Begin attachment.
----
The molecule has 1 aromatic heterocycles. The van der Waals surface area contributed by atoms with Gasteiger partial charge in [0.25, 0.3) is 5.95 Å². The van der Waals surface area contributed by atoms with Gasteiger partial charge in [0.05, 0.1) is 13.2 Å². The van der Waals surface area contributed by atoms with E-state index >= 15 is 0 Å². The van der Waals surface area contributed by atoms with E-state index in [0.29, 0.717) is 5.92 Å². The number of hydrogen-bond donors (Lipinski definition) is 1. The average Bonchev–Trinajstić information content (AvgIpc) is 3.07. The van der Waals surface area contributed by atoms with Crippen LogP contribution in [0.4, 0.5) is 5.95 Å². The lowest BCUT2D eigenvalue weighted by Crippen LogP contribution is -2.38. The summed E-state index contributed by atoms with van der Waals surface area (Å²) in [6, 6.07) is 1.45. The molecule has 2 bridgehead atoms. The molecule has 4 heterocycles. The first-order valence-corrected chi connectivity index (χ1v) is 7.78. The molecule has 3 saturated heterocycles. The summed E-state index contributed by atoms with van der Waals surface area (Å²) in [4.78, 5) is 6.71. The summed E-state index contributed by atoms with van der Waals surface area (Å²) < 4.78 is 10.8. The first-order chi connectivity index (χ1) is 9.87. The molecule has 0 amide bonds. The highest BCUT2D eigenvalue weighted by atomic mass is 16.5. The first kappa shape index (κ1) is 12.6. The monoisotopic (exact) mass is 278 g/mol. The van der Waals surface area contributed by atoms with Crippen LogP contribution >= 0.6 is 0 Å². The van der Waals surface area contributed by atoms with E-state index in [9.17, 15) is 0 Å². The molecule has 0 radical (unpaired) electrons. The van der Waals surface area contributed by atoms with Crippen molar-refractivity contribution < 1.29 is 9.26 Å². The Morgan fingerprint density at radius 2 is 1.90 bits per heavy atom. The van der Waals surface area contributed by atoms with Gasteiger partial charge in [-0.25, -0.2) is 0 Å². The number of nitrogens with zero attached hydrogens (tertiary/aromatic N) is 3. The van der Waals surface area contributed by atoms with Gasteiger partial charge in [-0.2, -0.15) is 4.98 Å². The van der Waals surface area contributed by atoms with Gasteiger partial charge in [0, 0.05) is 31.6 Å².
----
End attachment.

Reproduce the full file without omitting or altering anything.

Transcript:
The molecule has 1 aromatic heterocycles. The van der Waals surface area contributed by atoms with Gasteiger partial charge in [0.25, 0.3) is 5.95 Å². The van der Waals surface area contributed by atoms with Gasteiger partial charge in [0.05, 0.1) is 13.2 Å². The van der Waals surface area contributed by atoms with E-state index >= 15 is 0 Å². The van der Waals surface area contributed by atoms with E-state index in [0.29, 0.717) is 5.92 Å². The number of hydrogen-bond donors (Lipinski definition) is 1. The average Bonchev–Trinajstić information content (AvgIpc) is 3.07. The van der Waals surface area contributed by atoms with Crippen LogP contribution in [0.4, 0.5) is 5.95 Å². The lowest BCUT2D eigenvalue weighted by Crippen LogP contribution is -2.38. The summed E-state index contributed by atoms with van der Waals surface area (Å²) in [6, 6.07) is 1.45. The molecule has 2 bridgehead atoms. The molecule has 4 heterocycles. The first-order valence-corrected chi connectivity index (χ1v) is 7.78. The molecule has 3 saturated heterocycles. The summed E-state index contributed by atoms with van der Waals surface area (Å²) in [4.78, 5) is 6.71. The summed E-state index contributed by atoms with van der Waals surface area (Å²) < 4.78 is 10.8. The first-order chi connectivity index (χ1) is 9.87. The molecule has 0 amide bonds. The highest BCUT2D eigenvalue weighted by atomic mass is 16.5. The first kappa shape index (κ1) is 12.6. The monoisotopic (exact) mass is 278 g/mol. The van der Waals surface area contributed by atoms with Crippen LogP contribution >= 0.6 is 0 Å². The van der Waals surface area contributed by atoms with E-state index in [9.17, 15) is 0 Å². The molecule has 0 radical (unpaired) electrons. The van der Waals surface area contributed by atoms with Crippen molar-refractivity contribution < 1.29 is 9.26 Å². The Morgan fingerprint density at radius 2 is 1.90 bits per heavy atom. The van der Waals surface area contributed by atoms with Gasteiger partial charge in [-0.25, -0.2) is 0 Å². The number of nitrogens with zero attached hydrogens (tertiary/aromatic N) is 3. The van der Waals surface area contributed by atoms with Gasteiger partial charge in [-0.2, -0.15) is 4.98 Å². The van der Waals surface area contributed by atoms with Gasteiger partial charge in [0, 0.05) is 31.6 Å².